Federal Reserve poised for another 75-bp rate hike — question is 'what next'?

Nuthawut Somsuk

The Federal Open Market Committee meets again on Wednesday to decide how much to raise interest rates as the monetary policymakers seek to prove to investors that they’re serious about reining in inflation. Traders, though, are likely to hone in on cues for when the central bank will pause its tightening.

The most recent economic data doesn’t paint a sunny view of inflation. The consumer price index jumped 9.1% in June from a year ago, its fastest rate in more than 40 years, accelerating from 8.6% in May. And the producer price index surged 11.3% in June Y/Y, up from 10.9% in May.

In response, traders started pricing in a 100 basis point rate hike in July, but Fed officials quickly pushed back in their public comments, guiding them back to a 75-bp increase.

Recently, the CME FedWatch tool puts a probability of 75.1% on a 75-bp rate hike to 2.25%-2.5% for the July meeting and a 24.9% probability for a 100-bp increase; for September, markets are pricing in a 49.6% probability for a 50-bp hike on top of that and a 42.0% chance of a 75-bp increase.

Debates over the size of the rate hike miss the point, said RSM Chief U.S. economist Joseph Brusuelas on Friday. “The far more important issue is just how far into restrictive terrain central bankers should lift the policy rate, and at what point they will choose to take the central bank’s foot off the monetary brakes and allow the economy space to further absorb the rate shock the Fed has imposed on the economy to restore price stability,” he wrote in a blog post.

Lifting the rate to 2.25%-2.50% from the current 1.50%-1.75% moves policy restrictive territory, even at the risk of a slower economy, Brusuelas said. RSM sees the Fed continuing to raise rates until it reaches 3.25%-3.5% before it pauses to assess its impact on growth, inflation and employment, Brusuelas said.

“Another three-quarter percentage point rate hike will take the benchmark fed funds rate back to where it was in July 2019, at the peak of the last cycle,” commented Bankrate Chief Financial Analyst Greg McBride. “But with inflation running north of 9%, we’re not a the finish line and there will be more interest rate increases to come in the months ahead.”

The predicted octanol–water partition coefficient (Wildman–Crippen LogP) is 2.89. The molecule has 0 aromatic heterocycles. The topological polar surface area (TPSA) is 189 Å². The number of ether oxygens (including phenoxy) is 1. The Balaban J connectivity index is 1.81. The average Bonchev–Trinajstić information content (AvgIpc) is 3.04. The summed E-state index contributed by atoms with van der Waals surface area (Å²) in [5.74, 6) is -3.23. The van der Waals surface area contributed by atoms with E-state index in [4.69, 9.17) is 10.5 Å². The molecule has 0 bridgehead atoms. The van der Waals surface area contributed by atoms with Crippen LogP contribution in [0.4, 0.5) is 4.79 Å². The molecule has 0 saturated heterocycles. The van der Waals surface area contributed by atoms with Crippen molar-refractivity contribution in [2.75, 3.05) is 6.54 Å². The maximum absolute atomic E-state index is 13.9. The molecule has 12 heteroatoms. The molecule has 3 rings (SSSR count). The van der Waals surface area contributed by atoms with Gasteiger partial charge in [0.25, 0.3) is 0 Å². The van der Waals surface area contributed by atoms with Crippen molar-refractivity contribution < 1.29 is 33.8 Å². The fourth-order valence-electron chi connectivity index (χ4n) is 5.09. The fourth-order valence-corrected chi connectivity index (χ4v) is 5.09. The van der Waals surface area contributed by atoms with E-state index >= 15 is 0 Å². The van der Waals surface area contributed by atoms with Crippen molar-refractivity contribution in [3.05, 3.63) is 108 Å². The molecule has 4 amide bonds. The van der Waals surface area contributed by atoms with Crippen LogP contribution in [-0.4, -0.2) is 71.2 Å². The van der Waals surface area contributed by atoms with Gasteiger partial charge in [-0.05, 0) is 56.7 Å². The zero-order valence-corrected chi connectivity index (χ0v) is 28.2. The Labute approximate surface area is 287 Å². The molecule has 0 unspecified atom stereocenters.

Morgan Stanley economists led by Ellen Zenter expect the fed funds rate to peak at 3.625% in December 2022, with the Fed taking the first steps toward normalizing the rate by the end of 2023.

Morgan Stanley Equity Strategist Mike Wilson, though, says equity markets may already be pricing in a pause in the Fed’s rate hikes. In the last four economic cycles, the Fed paused it’s tightening well before the recession arrived, and the period between the pause and the economic downturn was “good for stocks, often VERY good,” the strategists wrote in a note on Monday. “The problem this time is that the pause is likely to come too late,” they said.

Wilson still sees the Fed continuing to raise rates to fight stubbornly high inflation. “The battle on inflation should have begun a year ago, not now when demand destruction is already well developed and likely to take care of inflation on its own,” Wilson said.

J.P. Morgan equity strategists headed by Mislav Matejka, meanwhile, see the growth-policy tradeoff, which worsened from both sides in the first half of 2022, as “likely to improve as we move through 2H.” With challenged activity momentum and softer labor markets “the reset in activity is what many want to see.”

“Crucially, this could open the doors to a more balanced Fed, and is driving a rollover in bond yields, potentially peaking USD and a leveling off in inflation,” Metejka said. This could be a case of “bad data is starting to be seen as good,” he added. The broad pullback in commodity prices “should be interpreted not only as a traditional indicator of softer demand, but also as bringing the relief in inflation pressures.”

The U.S. central bank decision comes after the European Central Bank on Thursday raised rates by a larger-than-expected 50 bps in its first hike in 11 years.

UBS economists led by Jonathan Pingle expect the Fed’s “tough talk” against inflation to continue. But at the same time they estimate that the U.S. economy is in a technical recession — with the GDP decline in Q1 due to noise and the Q2 real GDP as “outright weak.”

“Together, the front-loading of historically outsized rate hikes, combined with a tenuous and vulnerable economic expansion, throws into clear relief the poor trade-offs we think monetary policymakers currently face,” UBS’s Pingle said.

Recall that in June, the FOMC surprised markets by raising its key interest rate by 75 bps, instead of the 50-bp hike it had been indicating before its media blackout period.

Earlier Tuesday, Bill Ackman sees the Fed staying hawkish as the market turns dovish

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